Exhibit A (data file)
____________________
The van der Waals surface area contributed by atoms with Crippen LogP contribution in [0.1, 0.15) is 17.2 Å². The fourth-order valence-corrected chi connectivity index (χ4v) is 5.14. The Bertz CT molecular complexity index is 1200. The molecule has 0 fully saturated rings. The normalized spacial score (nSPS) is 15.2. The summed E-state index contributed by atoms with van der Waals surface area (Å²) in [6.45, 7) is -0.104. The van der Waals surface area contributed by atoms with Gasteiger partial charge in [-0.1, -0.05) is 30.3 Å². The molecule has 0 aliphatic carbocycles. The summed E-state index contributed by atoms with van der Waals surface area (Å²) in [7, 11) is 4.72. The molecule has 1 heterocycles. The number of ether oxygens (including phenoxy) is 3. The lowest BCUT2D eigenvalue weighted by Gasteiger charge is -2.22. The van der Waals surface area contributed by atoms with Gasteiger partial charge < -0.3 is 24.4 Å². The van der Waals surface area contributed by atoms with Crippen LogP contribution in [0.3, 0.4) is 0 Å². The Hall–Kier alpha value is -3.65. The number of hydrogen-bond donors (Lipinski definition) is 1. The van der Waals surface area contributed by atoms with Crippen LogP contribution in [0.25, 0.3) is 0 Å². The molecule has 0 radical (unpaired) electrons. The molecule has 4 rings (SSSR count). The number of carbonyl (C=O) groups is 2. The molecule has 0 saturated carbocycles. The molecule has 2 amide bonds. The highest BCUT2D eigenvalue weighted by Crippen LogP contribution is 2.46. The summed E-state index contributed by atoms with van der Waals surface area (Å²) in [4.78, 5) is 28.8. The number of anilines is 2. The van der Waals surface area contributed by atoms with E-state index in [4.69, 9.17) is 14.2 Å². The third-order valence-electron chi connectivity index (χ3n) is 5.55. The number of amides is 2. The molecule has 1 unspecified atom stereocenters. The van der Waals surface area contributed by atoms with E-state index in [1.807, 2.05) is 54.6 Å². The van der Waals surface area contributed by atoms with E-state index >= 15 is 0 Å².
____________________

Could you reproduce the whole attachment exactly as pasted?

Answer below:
The van der Waals surface area contributed by atoms with Crippen LogP contribution in [0.1, 0.15) is 17.2 Å². The fourth-order valence-corrected chi connectivity index (χ4v) is 5.14. The Bertz CT molecular complexity index is 1200. The molecule has 0 fully saturated rings. The normalized spacial score (nSPS) is 15.2. The summed E-state index contributed by atoms with van der Waals surface area (Å²) in [6.45, 7) is -0.104. The van der Waals surface area contributed by atoms with Gasteiger partial charge in [-0.1, -0.05) is 30.3 Å². The molecule has 0 aliphatic carbocycles. The summed E-state index contributed by atoms with van der Waals surface area (Å²) in [7, 11) is 4.72. The molecule has 1 heterocycles. The number of ether oxygens (including phenoxy) is 3. The lowest BCUT2D eigenvalue weighted by Gasteiger charge is -2.22. The van der Waals surface area contributed by atoms with Gasteiger partial charge < -0.3 is 24.4 Å². The van der Waals surface area contributed by atoms with Crippen LogP contribution in [0.3, 0.4) is 0 Å². The Hall–Kier alpha value is -3.65. The number of hydrogen-bond donors (Lipinski definition) is 1. The van der Waals surface area contributed by atoms with Crippen LogP contribution in [0.25, 0.3) is 0 Å². The molecule has 0 radical (unpaired) electrons. The molecule has 4 rings (SSSR count). The number of carbonyl (C=O) groups is 2. The molecule has 0 saturated carbocycles. The molecule has 2 amide bonds. The highest BCUT2D eigenvalue weighted by Crippen LogP contribution is 2.46. The summed E-state index contributed by atoms with van der Waals surface area (Å²) in [4.78, 5) is 28.8. The number of anilines is 2. The van der Waals surface area contributed by atoms with E-state index in [4.69, 9.17) is 14.2 Å². The third-order valence-electron chi connectivity index (χ3n) is 5.55. The number of amides is 2. The molecule has 1 unspecified atom stereocenters. The van der Waals surface area contributed by atoms with E-state index in [1.807, 2.05) is 54.6 Å². The van der Waals surface area contributed by atoms with E-state index >= 15 is 0 Å².